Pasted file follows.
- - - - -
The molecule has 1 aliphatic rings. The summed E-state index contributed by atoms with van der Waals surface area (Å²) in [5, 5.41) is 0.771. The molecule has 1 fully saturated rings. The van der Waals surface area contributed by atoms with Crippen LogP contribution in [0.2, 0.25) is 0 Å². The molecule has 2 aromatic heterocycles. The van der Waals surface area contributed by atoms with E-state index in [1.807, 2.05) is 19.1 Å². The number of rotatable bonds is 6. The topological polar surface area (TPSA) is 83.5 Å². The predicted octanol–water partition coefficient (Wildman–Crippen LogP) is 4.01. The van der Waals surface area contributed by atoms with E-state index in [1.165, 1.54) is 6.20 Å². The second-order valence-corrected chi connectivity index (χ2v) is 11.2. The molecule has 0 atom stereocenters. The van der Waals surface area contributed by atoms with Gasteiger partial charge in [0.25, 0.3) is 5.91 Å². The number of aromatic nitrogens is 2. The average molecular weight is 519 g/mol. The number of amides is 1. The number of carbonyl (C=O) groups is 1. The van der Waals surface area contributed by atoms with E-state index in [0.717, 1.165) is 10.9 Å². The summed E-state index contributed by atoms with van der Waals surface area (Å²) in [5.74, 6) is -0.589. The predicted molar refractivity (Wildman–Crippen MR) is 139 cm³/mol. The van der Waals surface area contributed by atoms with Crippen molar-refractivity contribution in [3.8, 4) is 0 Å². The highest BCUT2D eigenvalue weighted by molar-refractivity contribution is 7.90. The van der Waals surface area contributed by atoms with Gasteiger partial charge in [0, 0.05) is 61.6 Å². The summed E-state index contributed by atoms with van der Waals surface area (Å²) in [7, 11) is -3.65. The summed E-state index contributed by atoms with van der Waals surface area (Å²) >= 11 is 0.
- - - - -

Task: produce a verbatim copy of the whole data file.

The molecule has 1 aliphatic rings. The summed E-state index contributed by atoms with van der Waals surface area (Å²) in [5, 5.41) is 0.771. The molecule has 1 fully saturated rings. The van der Waals surface area contributed by atoms with Crippen LogP contribution in [0.2, 0.25) is 0 Å². The molecule has 2 aromatic heterocycles. The van der Waals surface area contributed by atoms with E-state index in [1.807, 2.05) is 19.1 Å². The number of rotatable bonds is 6. The topological polar surface area (TPSA) is 83.5 Å². The predicted octanol–water partition coefficient (Wildman–Crippen LogP) is 4.01. The van der Waals surface area contributed by atoms with E-state index in [1.165, 1.54) is 6.20 Å². The second-order valence-corrected chi connectivity index (χ2v) is 11.2. The molecule has 0 atom stereocenters. The van der Waals surface area contributed by atoms with Gasteiger partial charge in [0.25, 0.3) is 5.91 Å². The number of aromatic nitrogens is 2. The average molecular weight is 519 g/mol. The number of amides is 1. The number of carbonyl (C=O) groups is 1. The van der Waals surface area contributed by atoms with E-state index in [0.717, 1.165) is 10.9 Å². The summed E-state index contributed by atoms with van der Waals surface area (Å²) in [5.74, 6) is -0.589. The predicted molar refractivity (Wildman–Crippen MR) is 139 cm³/mol. The van der Waals surface area contributed by atoms with Crippen molar-refractivity contribution in [3.8, 4) is 0 Å². The highest BCUT2D eigenvalue weighted by molar-refractivity contribution is 7.90. The van der Waals surface area contributed by atoms with Gasteiger partial charge in [0, 0.05) is 61.6 Å². The summed E-state index contributed by atoms with van der Waals surface area (Å²) in [7, 11) is -3.65. The summed E-state index contributed by atoms with van der Waals surface area (Å²) >= 11 is 0.